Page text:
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July 2003

Verrucous Plaques on the Leg—Diagnosis

Author Affiliations


Arch Dermatol. 2003;139(7):933-938. doi:10.1001/archderm.139.7.933-a

The skin biopsy specimen demonstrated hyperkeratosis and marked irregular epithelial hyperplasia extending into the midreticular dermis. There was a moderately dense lichenoid lymphocytic infiltrate with colloid body formation. The lichenoid infiltrate was most often concentrated near the tips of the rete ridges, with relative sparing of the papillary tips. The histologic features were diagnostic of hypertrophic LP.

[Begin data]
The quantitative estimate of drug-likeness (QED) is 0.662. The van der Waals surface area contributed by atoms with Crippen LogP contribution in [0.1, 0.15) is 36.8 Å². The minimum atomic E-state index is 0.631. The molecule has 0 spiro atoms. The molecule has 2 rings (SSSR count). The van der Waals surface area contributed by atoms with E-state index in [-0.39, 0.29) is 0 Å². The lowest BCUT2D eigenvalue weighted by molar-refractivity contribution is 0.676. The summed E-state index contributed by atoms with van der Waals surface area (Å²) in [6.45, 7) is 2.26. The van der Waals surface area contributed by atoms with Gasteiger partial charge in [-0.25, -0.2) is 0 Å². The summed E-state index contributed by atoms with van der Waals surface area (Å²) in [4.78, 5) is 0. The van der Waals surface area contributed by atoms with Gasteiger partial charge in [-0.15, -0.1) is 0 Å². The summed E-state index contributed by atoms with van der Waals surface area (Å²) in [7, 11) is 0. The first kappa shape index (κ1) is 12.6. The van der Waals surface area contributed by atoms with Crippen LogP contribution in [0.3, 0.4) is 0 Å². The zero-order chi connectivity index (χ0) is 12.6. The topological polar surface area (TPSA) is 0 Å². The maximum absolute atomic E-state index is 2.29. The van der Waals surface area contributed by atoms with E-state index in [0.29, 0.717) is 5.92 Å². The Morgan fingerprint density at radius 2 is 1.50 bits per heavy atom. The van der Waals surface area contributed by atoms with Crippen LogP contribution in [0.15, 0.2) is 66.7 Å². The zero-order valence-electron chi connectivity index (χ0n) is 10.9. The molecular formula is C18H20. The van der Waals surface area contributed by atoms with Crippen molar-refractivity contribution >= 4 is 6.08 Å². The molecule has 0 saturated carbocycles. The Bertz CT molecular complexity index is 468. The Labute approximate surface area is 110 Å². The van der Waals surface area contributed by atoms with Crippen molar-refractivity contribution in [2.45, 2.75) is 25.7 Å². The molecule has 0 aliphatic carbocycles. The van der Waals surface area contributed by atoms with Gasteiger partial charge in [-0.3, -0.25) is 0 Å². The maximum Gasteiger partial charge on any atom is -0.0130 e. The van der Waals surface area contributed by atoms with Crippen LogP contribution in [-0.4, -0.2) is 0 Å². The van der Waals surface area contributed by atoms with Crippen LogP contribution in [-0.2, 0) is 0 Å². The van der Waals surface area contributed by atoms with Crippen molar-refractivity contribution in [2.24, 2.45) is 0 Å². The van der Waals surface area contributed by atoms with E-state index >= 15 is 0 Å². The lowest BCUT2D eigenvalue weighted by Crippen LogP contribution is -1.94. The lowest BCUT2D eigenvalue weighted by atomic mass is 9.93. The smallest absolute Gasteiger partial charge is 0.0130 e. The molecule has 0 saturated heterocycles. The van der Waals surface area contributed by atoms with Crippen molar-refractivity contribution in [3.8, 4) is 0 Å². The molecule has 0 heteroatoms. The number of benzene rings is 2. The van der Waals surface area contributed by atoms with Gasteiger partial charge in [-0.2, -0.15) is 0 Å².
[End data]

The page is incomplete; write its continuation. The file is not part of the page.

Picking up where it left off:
The patient was treated with clobetasol propionate ointment under occlusion every evening at bedtime and with lactic acid cream every morning. After 1 month of this treatment regimen, she had significant improvement of her lesions, including flattening of the lesions, decreased hyperkeratosis, and decreased pruritus. After 4 months, there was resolution of all but 2 small persistent hyperkeratotic lesions, which subsequently resolved with intralesional triamcinolone therapy. The patient's condition remained in remission, with mild atrophy and postinflammatory hyperpigmentation at 8 months (Figure 4). Occasional use of topical glucocorticoid cream for flares of pruritus and continued use of topical emollients are required to keep her LP in remission.

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